We can determine which ECs cause these problems. One way is to measure binding of ECs to transthyretin, the hormone carrier protein. A second is to measure concentration and distribution of vitamin A (retinol) and vitamin A hormone (retinoic acid) in animals treated with ECs. Elimination of ECs which flunk these tests should decrease rates of human EI.
Finally, while the measures outlined above may decrease the occurrence of EIs, they do not at this time offer ways to cure these health problems. However, understanding the cause is essential to developing effective therapies.
It is probably genetics that determines the optimal requirements for vitamin A of each individual, as well as the individual’s ability to convert and store this essential nutrient. However, we believe that the phenomenon of low vitamin A status in infants is due to poor vitamin intake by the mother while pregnant. Remember that Weston Price found that the diets of healthy primitives contained at least ten times more vitamin A than the typical American diet.
How to Protect Yourself Against Environmental Contaminants
Avoid direct exposure as much as possible. Do not use pesticides in your home or on your garden. If pesticides are being sprayed nearby, stay inside. Avoid golf courses, which are heavily sprayed. Above all, do not use pesticide sprays on your skin and around your face. A recent study showed that DEET, a pesticide used by one-third of the population in the Unites States, caused neurons to die in regions of rat brains that control muscle movement, learning, memory and concentration.
Whenever possible, consume organic food, or food from farms where no spraying is done.
Take cod liver oil and eat other rich sources of vitamin A, such as liver, butter and egg yolks from naturally raised animals. As pesticides interfere with vitamin A pathways, extra reserves are needed for the body to function properly.
Eat cruciferous vegetables as much as possible. They contain a substance, called indole 3-carbinol (I3C), which helps block the production of toxic forms of estrogen and enhances the production of beneficial forms of estrogen. One-half cup of sauerkraut daily is an excellent idea.
Maximize your intake of protective minerals, especially calcium and magnesium. The best sources are raw milk products and bone broths.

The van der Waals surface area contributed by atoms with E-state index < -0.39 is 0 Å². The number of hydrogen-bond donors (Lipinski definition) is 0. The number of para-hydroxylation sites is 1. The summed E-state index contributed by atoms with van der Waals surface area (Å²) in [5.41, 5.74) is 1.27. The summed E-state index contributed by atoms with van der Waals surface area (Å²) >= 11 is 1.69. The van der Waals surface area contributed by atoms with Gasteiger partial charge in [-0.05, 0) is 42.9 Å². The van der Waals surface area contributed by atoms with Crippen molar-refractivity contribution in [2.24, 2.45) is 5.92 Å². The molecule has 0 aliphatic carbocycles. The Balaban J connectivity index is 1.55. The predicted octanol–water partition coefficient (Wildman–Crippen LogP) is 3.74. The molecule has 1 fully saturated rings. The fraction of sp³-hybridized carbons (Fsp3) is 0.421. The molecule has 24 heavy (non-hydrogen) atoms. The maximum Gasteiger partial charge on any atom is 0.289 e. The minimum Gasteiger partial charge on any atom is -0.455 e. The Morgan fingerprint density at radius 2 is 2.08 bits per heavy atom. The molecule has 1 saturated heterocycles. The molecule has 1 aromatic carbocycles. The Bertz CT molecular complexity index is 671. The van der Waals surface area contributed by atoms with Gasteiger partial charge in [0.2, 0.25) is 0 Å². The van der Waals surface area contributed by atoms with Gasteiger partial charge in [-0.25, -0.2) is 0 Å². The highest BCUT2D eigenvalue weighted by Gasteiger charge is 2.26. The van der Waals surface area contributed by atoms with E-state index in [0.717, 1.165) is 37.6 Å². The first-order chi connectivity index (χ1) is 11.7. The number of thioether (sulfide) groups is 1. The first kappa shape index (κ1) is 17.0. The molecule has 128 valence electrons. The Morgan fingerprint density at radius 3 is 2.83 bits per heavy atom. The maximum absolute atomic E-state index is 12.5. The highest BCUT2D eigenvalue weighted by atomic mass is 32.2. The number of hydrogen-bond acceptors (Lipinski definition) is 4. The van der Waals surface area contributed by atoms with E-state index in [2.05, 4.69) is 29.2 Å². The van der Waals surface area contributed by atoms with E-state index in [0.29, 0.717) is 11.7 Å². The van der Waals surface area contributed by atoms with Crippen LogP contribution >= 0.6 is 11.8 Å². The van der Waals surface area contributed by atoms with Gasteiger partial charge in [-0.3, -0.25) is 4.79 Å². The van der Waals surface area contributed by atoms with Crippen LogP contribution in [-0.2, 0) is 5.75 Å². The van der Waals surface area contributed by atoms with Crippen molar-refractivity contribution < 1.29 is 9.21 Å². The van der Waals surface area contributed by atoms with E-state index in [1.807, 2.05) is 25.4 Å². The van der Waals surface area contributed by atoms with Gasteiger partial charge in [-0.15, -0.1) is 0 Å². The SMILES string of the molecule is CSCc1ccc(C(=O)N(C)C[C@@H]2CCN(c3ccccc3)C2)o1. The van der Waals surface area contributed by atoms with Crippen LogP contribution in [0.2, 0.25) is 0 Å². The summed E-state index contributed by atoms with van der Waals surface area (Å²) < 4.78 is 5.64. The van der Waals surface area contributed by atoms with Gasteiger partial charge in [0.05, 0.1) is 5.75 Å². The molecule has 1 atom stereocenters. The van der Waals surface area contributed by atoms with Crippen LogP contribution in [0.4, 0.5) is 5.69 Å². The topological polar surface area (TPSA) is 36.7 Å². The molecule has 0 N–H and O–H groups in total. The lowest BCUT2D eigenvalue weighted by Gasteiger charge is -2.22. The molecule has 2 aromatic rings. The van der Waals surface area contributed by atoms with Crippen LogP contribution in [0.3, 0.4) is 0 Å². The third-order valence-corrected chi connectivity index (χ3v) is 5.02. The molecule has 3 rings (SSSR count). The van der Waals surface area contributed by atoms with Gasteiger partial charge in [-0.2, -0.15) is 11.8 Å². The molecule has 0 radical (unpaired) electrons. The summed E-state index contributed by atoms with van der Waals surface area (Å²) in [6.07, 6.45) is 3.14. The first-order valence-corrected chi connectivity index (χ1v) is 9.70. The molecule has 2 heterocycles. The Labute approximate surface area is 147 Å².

Judy Hoy’s experience with pesticide-poisoned animals (pages 12-24) indicates that the homeopathic cell salt Calc. Phos. 6X may offer protection, especially to the young.
Tincture of milk thistle is recommended by many for liver support and protection against pesticides.
Use herbal repellants for mosquitoes. Herbs that repel mosquitoes include cedar wood, garlic, lemongrass, frankincense, cinnamon, geranium, eucalyptus, basil, rosemary, cloves, peppermint, lemon balm, onions, feverfew, thyme and marigold.
Check for standing water (where mosquitoes can breed) around your house or garden. If you have a bird bath, change the water in it daily.
Install a bat house in your back yard. Bats can consume hundreds of mosquitoes and other insects per hour.
An excellent spray for pests on roses and other delicate plants is tobacco juice. Let 1/2 cup tobacco flakes stand in 1 quart water for several hours. Strain and place in a hand-held sprayer.
Vinegar works wonders on weeds. Use a 10 percent concentration for young weeds, higher concentrations for older weeds. Try to coat all the leaves. This method even works on thistle and other tenacious plants. In one study, spraying of cornfields with 20 percent vinegar killed 80 to 100 percent of the weeds without harming the corn.
A great way to get rid of ants, and possibly other household insects, is to put out the artificial sweetener aspartame. Open a package of Equal or Nutrasweet and sprinkle it where the ants travel. It doesn’t kill them directly but apparently it gets to the queen and the colony dies off. Just be careful that your children or household pets don’t touch the aspartame!
This article appeared in Wise Traditions in Food, Farming and the Healing Arts, the quarterly magazine of the Weston A. Price Foundation, Fall 2002.